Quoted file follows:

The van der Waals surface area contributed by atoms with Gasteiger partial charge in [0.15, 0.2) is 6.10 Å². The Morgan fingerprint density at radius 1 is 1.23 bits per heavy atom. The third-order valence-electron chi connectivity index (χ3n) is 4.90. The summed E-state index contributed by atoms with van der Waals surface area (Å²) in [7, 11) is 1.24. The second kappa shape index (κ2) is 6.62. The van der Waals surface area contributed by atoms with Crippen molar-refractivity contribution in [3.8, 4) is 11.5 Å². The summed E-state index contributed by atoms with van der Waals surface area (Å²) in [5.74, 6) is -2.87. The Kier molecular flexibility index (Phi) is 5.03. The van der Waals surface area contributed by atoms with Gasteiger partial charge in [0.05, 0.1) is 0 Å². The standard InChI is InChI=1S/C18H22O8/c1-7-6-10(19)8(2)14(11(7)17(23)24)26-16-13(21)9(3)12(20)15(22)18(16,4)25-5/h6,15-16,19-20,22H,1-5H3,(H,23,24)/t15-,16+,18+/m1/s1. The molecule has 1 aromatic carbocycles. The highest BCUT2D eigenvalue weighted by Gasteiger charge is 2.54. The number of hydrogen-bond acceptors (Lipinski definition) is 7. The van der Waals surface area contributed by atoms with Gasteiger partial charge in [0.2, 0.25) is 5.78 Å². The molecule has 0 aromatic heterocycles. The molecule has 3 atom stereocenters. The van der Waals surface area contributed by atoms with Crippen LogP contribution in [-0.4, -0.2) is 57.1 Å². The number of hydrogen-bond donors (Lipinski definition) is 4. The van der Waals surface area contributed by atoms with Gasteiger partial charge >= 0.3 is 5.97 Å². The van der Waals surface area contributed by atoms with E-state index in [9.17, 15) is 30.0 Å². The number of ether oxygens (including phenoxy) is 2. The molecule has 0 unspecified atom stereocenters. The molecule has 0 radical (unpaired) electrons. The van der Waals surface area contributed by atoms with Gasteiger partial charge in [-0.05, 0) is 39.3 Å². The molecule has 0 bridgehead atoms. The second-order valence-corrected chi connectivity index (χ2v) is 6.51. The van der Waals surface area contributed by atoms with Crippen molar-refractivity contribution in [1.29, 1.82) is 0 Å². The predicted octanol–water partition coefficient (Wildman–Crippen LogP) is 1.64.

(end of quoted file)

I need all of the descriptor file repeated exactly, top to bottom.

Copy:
The van der Waals surface area contributed by atoms with Gasteiger partial charge in [0.15, 0.2) is 6.10 Å². The Morgan fingerprint density at radius 1 is 1.23 bits per heavy atom. The third-order valence-electron chi connectivity index (χ3n) is 4.90. The summed E-state index contributed by atoms with van der Waals surface area (Å²) in [7, 11) is 1.24. The second kappa shape index (κ2) is 6.62. The van der Waals surface area contributed by atoms with Crippen molar-refractivity contribution in [3.8, 4) is 11.5 Å². The summed E-state index contributed by atoms with van der Waals surface area (Å²) in [5.74, 6) is -2.87. The Kier molecular flexibility index (Phi) is 5.03. The van der Waals surface area contributed by atoms with Gasteiger partial charge in [0.05, 0.1) is 0 Å². The standard InChI is InChI=1S/C18H22O8/c1-7-6-10(19)8(2)14(11(7)17(23)24)26-16-13(21)9(3)12(20)15(22)18(16,4)25-5/h6,15-16,19-20,22H,1-5H3,(H,23,24)/t15-,16+,18+/m1/s1. The molecule has 1 aromatic carbocycles. The highest BCUT2D eigenvalue weighted by Gasteiger charge is 2.54. The number of hydrogen-bond acceptors (Lipinski definition) is 7. The van der Waals surface area contributed by atoms with Gasteiger partial charge in [0.2, 0.25) is 5.78 Å². The molecule has 0 aromatic heterocycles. The molecule has 3 atom stereocenters. The van der Waals surface area contributed by atoms with Crippen LogP contribution in [-0.4, -0.2) is 57.1 Å². The number of hydrogen-bond donors (Lipinski definition) is 4. The van der Waals surface area contributed by atoms with Gasteiger partial charge >= 0.3 is 5.97 Å². The van der Waals surface area contributed by atoms with E-state index in [9.17, 15) is 30.0 Å². The number of ether oxygens (including phenoxy) is 2. The molecule has 0 unspecified atom stereocenters. The molecule has 0 radical (unpaired) electrons. The van der Waals surface area contributed by atoms with Gasteiger partial charge in [-0.05, 0) is 39.3 Å². The molecule has 0 bridgehead atoms. The second-order valence-corrected chi connectivity index (χ2v) is 6.51. The van der Waals surface area contributed by atoms with Crippen molar-refractivity contribution in [1.29, 1.82) is 0 Å². The predicted octanol–water partition coefficient (Wildman–Crippen LogP) is 1.64.